KHERSON, Ukraine — On the night of March 15, Illia Karamalikov received an unexpected phone call.
As a nightclub owner and member of Kherson’s City Council, he had been running a volunteer neighborhood watch in this southern Ukrainian city that had just been invaded by thousands of Russian troops. The soldiers had taken Kherson with little resistance but then largely kept going, racing toward other territory and showing no interest in administering the city.
Looting and chaos followed until Mr. Karamalikov and others organized neighborhood patrols of local men. They weren’t working with the Russians but had their permission.
On the phone that night, one of Mr. Karamalikov’s watch leaders reported that a team of guards had encountered someone stumbling toward a checkpoint in a strange green uniform, slathered in mud, looking shellshocked. He wasn’t a looter. He was a lost Russian pilot, and they had disarmed him and were keeping him in a school classroom.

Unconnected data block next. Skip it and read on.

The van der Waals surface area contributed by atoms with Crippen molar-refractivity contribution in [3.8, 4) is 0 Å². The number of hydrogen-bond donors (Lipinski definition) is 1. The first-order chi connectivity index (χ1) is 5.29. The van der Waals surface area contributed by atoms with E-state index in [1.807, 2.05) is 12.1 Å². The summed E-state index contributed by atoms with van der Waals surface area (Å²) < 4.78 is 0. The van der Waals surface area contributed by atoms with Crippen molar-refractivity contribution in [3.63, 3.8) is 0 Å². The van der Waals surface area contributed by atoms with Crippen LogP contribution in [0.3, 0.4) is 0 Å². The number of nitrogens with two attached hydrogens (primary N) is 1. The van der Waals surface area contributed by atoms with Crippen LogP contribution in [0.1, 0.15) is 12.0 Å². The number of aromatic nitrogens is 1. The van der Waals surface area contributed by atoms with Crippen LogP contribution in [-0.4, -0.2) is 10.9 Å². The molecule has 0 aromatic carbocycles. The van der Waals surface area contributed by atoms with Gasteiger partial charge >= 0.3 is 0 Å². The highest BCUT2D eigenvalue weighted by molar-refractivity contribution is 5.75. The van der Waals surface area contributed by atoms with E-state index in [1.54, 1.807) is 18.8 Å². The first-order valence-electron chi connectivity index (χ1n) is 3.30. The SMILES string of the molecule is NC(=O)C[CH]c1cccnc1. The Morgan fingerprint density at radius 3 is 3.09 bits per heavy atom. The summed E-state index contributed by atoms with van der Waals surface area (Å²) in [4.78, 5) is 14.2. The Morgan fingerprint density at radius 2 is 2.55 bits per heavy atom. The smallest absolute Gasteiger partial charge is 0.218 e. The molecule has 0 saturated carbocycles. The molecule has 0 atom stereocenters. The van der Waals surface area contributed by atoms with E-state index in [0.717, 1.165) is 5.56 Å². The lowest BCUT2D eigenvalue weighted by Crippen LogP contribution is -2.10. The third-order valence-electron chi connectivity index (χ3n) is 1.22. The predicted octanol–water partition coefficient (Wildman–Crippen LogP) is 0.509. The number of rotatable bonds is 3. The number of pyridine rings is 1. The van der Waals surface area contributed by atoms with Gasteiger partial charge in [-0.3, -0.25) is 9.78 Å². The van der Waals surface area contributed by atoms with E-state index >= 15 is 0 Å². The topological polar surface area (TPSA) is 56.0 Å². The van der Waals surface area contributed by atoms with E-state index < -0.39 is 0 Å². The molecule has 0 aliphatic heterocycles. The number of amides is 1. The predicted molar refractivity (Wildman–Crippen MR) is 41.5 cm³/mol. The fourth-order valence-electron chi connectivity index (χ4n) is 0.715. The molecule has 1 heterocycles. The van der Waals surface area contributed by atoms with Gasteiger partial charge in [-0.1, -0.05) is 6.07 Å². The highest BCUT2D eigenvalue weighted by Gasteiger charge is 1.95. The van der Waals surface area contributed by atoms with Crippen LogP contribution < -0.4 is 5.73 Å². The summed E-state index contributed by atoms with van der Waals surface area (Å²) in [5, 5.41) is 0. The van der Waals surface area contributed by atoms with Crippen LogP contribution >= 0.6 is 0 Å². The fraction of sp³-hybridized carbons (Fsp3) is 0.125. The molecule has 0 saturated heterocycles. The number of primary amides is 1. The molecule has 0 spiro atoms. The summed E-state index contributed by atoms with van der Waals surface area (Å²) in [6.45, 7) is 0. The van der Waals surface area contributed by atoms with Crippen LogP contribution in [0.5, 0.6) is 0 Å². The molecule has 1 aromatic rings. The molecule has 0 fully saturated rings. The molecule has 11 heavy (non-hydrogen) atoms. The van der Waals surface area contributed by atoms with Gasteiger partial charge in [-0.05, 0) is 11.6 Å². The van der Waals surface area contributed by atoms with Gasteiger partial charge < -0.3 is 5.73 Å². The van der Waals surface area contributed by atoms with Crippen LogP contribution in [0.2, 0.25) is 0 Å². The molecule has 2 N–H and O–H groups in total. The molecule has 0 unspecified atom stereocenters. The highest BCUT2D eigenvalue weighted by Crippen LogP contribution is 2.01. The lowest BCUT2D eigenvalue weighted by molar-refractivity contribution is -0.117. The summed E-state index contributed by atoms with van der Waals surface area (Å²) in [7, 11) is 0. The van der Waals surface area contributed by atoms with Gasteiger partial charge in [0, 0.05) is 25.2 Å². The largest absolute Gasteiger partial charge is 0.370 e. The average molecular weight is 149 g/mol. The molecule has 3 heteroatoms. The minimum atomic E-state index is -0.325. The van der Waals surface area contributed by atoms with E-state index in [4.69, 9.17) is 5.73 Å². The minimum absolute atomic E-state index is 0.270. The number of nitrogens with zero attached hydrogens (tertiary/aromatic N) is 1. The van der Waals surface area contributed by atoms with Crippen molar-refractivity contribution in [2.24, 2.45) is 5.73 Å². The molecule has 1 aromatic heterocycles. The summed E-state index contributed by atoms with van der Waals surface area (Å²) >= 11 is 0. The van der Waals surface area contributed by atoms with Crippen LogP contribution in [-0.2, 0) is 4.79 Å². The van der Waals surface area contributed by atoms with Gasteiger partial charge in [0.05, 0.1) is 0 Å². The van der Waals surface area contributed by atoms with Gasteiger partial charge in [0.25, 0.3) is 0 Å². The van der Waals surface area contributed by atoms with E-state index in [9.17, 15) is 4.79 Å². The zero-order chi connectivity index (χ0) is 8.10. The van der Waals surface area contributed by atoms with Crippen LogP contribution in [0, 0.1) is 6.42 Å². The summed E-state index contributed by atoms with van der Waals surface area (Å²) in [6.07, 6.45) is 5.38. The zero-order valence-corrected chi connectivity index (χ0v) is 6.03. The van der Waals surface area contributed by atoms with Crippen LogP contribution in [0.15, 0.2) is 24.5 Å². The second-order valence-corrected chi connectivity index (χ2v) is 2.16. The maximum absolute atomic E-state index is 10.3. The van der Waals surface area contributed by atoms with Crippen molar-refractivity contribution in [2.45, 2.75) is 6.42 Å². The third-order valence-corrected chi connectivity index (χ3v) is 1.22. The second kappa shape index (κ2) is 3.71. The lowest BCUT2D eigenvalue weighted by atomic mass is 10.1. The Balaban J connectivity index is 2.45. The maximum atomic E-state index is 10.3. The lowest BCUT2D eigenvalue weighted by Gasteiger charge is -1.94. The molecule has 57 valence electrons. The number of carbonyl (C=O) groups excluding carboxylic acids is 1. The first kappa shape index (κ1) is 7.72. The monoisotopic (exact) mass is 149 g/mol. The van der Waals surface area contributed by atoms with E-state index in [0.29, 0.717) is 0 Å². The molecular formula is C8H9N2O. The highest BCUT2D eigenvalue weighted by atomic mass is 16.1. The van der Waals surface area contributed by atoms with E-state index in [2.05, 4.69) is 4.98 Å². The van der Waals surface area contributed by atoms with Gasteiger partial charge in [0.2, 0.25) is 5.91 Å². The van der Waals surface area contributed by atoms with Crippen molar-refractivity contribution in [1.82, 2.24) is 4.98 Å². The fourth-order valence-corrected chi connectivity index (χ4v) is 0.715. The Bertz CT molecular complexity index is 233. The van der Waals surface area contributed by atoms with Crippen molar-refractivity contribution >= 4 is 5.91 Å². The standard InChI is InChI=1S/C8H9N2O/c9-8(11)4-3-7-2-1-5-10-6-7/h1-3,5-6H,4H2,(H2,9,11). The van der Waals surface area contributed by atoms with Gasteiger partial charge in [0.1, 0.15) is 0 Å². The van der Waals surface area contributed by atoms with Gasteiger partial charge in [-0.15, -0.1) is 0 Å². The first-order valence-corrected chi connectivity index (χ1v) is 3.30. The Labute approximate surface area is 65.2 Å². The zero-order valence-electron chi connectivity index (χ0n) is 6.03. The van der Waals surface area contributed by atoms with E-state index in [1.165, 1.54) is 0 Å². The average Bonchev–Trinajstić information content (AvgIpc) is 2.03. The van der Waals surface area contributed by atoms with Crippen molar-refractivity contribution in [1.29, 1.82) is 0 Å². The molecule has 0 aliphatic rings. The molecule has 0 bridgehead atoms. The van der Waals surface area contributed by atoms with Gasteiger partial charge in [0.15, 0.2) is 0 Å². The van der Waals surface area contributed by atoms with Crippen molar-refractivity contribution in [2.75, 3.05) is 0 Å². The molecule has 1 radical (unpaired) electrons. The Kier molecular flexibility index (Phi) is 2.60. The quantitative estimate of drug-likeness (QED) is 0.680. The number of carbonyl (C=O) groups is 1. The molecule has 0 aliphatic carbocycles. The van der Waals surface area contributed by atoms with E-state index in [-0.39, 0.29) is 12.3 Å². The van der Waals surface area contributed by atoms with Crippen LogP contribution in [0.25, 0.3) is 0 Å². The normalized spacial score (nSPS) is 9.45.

It was a highly unusual prisoner of war situation — a band of civilians capturing an enemy officer in a city that the enemy controls. “Nobody knew what to do,” said Mr. Karamalikov’s lawyer, Mykhailo Velychko. “They couldn’t hand him over to Ukrainian forces — there were no Ukrainian forces in the city at that time. And there was no Red Cross. And the Russians were everywhere.”
What followed over the next few hours, and continues to play out in court months later, reveals the blurred line between complicity and survival that many Ukrainians had to navigate after the Russians invaded their country — and that poses vexing problems for the authorities now as they decide whom to punish.